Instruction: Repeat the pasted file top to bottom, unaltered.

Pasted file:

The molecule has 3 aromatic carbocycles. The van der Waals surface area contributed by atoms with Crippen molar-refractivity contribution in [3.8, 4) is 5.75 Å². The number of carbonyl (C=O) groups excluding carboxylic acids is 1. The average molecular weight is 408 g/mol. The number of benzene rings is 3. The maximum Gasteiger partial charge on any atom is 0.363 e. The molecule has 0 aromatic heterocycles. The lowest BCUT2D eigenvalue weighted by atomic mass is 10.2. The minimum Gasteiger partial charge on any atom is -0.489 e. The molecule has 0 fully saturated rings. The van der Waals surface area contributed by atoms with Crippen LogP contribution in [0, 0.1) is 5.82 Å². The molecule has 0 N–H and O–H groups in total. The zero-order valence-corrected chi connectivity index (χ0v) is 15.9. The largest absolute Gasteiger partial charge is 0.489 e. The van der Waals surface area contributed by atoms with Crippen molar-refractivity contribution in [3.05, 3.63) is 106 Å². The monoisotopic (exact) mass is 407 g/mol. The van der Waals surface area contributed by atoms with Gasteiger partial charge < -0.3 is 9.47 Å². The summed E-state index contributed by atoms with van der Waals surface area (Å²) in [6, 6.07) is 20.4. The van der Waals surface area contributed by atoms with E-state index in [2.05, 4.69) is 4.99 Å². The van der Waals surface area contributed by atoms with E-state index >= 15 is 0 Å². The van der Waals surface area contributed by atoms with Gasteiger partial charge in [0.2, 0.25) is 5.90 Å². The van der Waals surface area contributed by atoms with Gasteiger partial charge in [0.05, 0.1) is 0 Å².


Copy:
The molecule has 3 aromatic carbocycles. The van der Waals surface area contributed by atoms with Crippen molar-refractivity contribution in [3.8, 4) is 5.75 Å². The number of carbonyl (C=O) groups excluding carboxylic acids is 1. The average molecular weight is 408 g/mol. The number of benzene rings is 3. The maximum Gasteiger partial charge on any atom is 0.363 e. The molecule has 0 aromatic heterocycles. The lowest BCUT2D eigenvalue weighted by atomic mass is 10.2. The minimum Gasteiger partial charge on any atom is -0.489 e. The molecule has 0 fully saturated rings. The van der Waals surface area contributed by atoms with Crippen LogP contribution in [0, 0.1) is 5.82 Å². The molecule has 0 N–H and O–H groups in total. The zero-order valence-corrected chi connectivity index (χ0v) is 15.9. The largest absolute Gasteiger partial charge is 0.489 e. The van der Waals surface area contributed by atoms with Crippen molar-refractivity contribution in [3.05, 3.63) is 106 Å². The monoisotopic (exact) mass is 407 g/mol. The van der Waals surface area contributed by atoms with Gasteiger partial charge < -0.3 is 9.47 Å². The summed E-state index contributed by atoms with van der Waals surface area (Å²) in [6, 6.07) is 20.4. The van der Waals surface area contributed by atoms with E-state index in [2.05, 4.69) is 4.99 Å². The van der Waals surface area contributed by atoms with E-state index >= 15 is 0 Å². The van der Waals surface area contributed by atoms with Gasteiger partial charge in [0.2, 0.25) is 5.90 Å². The van der Waals surface area contributed by atoms with Gasteiger partial charge in [0.05, 0.1) is 0 Å².